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Five Memphis doctors, nurses indicted in federal opioid sting
April 19, 2019, Memphis, TN
Three Memphis-area doctors and two nurses have been indicted as part of one of the country’s largest federal drug busts for illegal distribution of prescription opioids.
A total of 53 doctors and other medical professionals nationwide were charged earlier this week, including the five Memphis doctors and nurses, for their alleged participation in distributing illegal opioids and other narcotics. Sixteen doctors and medical professionals in West Tennessee were charged in the sweep, said Michael Dunavant, the U.S. Attorney for the Western District of Tennessee.
“Opioid misuse and abuse is an insidious epidemic, created in large part by the over-prescribing of potent opioids nationwide, and unfortunately Tennessee is at the center,” Dunavant said. “We will not stand by and allow the harmful and oftentimes deadly practice of over-prescribing highly addictive drugs to continue unchecked.”
Dr. Richard Farmer, 82, a psychiatrist in East Memphis, was arrested April 17. He is accused of writing nine prescriptions for opioids including oxycodone and hydrocodone to five patients in 2018 and 2017, “often in exchange for sexual favors or companionship,” according to the indictment. He is also accused of distributing opioids to a pregnant woman.
Farmer was charged with unlawful distributing and dispensing controlled substances and aiding and abetting. He posted a $25,000 bond and was released on the secured bond. If convicted, he faces up to 20 years in prison and a fine up to $1 million.
Farmer and the other medical professionals in states including Tennessee and Kentucky were charged during the Appalachian Regional Prescription Opioid Strike Force initiative, or ARPO. The initiative brings together prosecutors and data analysts trained in opioid cases to work with federal, state and local law enforcement.
“Along with our partners, the U.S. Attorney’s Office will pursue medical personnel who misuse their positions of trust to blatantly disregard and endanger others’ very lives for their own financial gain,” Dunavant said.
Along with Farmer, charges were lodged against four other healthcare professionals in Memphis:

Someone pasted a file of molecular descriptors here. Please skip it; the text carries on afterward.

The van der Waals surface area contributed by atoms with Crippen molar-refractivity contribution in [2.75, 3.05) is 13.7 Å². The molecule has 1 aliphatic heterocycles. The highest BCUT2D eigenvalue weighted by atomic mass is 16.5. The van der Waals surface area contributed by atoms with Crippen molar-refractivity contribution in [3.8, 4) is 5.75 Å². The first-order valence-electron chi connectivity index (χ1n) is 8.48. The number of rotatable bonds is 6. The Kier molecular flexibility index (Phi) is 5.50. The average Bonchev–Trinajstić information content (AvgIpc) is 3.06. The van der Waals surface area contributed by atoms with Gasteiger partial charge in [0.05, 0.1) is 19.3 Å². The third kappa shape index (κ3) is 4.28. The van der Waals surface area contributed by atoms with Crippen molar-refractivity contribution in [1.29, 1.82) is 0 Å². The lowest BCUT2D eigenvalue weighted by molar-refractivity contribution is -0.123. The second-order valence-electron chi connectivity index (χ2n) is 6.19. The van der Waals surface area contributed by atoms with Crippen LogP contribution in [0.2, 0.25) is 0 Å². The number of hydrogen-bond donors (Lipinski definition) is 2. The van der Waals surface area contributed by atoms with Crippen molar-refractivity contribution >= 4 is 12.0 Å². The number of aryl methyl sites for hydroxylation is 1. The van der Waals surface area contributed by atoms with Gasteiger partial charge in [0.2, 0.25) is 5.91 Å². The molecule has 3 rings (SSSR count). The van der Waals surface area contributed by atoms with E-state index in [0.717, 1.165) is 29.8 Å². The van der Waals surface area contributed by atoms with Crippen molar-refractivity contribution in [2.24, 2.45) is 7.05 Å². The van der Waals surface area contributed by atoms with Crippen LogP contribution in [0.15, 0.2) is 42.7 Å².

James Litton, 43, a former nurse practitioner in Memphis. He is charged with one count of conspiracy to distribute and dispense controlled substances for drugs including Alprazaolam and Clonazepam at Consolidated Health Services in Memphis. He is also charged with medication and healthcare fraud, including billing for diagnostic testing. He posted a $10,000 secured bond and was released. If convicted, he faces up to 20 years in prison and a fine up to $1 million.
Kathryn Russell, a registered nurse, is accused of prescribing during an eight-week period opioids and other drug cocktails to people for "no legitimate medical purpose," the indictment states. According to the indictment, Russell was under the influence of drugs when she worked at Dillion Russell Health Professionals Inc in Memphis. She is charged with conspiracy to distribute and dispense controlled substance. If convicted, she faces up to 20 years in prison and a fine up to $1 million.
Dr. Michael Hellman, 72, is accused of writing three prescriptions for large amounts of drugs including codeine and promethazine to patients, including confidential informants, over a long period without any examinations. He saw the patients at his Collierville practice. He was charge with three counts of unlawfully distributing and dispensing controlled substances. He posted a $10,000 secured bond and was released. If convicted, he faces up to 20 years in prison and a fine up to $1 million.
Dr. Thomas Hughes, 69, a Memphis endocrinologist, is accused in a nine-count indictment with writing illegal testosterone prescriptions to himself and using other doctors’ drug enforcement administration numbers to get testosterone from 2007 to 2010. If convicted, he faces up to four years in prison and a fine up to $250,000. He posted a $1,000 unsecured bond and was released.
The federal arrests were the result of a four-month investigation headed by the ARPO initiative.
According to the Centers for Disease Control and Prevention, about 115 Americans die every day from opioid-related overdoses.
In Memphis and Shelby County, there were 650 opioid-related deaths from 2013 to 2017, according to the Shelby County Health Department. In 2017, the health department said there were 159 who died from drug overdoses.
Source: Daily Memphian